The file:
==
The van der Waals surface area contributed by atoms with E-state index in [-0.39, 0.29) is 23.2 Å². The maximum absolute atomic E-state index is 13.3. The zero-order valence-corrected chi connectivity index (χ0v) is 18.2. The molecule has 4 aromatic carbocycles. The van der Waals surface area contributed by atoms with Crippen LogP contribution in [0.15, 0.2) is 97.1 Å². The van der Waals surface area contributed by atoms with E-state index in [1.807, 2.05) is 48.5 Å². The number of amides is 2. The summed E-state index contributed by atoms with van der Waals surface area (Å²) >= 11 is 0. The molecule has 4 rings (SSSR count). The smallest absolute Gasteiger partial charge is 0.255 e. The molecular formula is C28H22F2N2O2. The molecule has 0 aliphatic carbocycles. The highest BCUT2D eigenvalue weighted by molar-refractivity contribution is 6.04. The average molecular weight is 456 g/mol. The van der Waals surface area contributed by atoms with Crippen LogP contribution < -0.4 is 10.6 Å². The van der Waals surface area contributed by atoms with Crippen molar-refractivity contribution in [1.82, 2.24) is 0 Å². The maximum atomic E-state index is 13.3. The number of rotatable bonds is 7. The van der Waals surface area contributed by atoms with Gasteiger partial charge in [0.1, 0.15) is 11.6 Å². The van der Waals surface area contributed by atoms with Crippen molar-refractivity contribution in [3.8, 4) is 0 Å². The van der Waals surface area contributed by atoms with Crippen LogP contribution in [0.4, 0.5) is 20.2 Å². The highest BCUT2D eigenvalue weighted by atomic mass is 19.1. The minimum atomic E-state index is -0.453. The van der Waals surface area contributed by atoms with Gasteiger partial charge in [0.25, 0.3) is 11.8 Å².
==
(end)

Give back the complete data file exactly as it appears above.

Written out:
The van der Waals surface area contributed by atoms with E-state index in [-0.39, 0.29) is 23.2 Å². The maximum absolute atomic E-state index is 13.3. The zero-order valence-corrected chi connectivity index (χ0v) is 18.2. The molecule has 4 aromatic carbocycles. The van der Waals surface area contributed by atoms with Crippen LogP contribution in [0.15, 0.2) is 97.1 Å². The van der Waals surface area contributed by atoms with E-state index in [1.807, 2.05) is 48.5 Å². The number of amides is 2. The summed E-state index contributed by atoms with van der Waals surface area (Å²) >= 11 is 0. The molecule has 4 rings (SSSR count). The smallest absolute Gasteiger partial charge is 0.255 e. The molecular formula is C28H22F2N2O2. The molecule has 0 aliphatic carbocycles. The highest BCUT2D eigenvalue weighted by molar-refractivity contribution is 6.04. The average molecular weight is 456 g/mol. The van der Waals surface area contributed by atoms with Crippen LogP contribution < -0.4 is 10.6 Å². The van der Waals surface area contributed by atoms with Crippen molar-refractivity contribution in [1.82, 2.24) is 0 Å². The maximum atomic E-state index is 13.3. The number of rotatable bonds is 7. The van der Waals surface area contributed by atoms with Gasteiger partial charge in [0.1, 0.15) is 11.6 Å². The van der Waals surface area contributed by atoms with Crippen molar-refractivity contribution in [3.8, 4) is 0 Å². The van der Waals surface area contributed by atoms with Crippen LogP contribution in [0.4, 0.5) is 20.2 Å². The highest BCUT2D eigenvalue weighted by atomic mass is 19.1. The minimum atomic E-state index is -0.453. The van der Waals surface area contributed by atoms with Gasteiger partial charge in [0.25, 0.3) is 11.8 Å².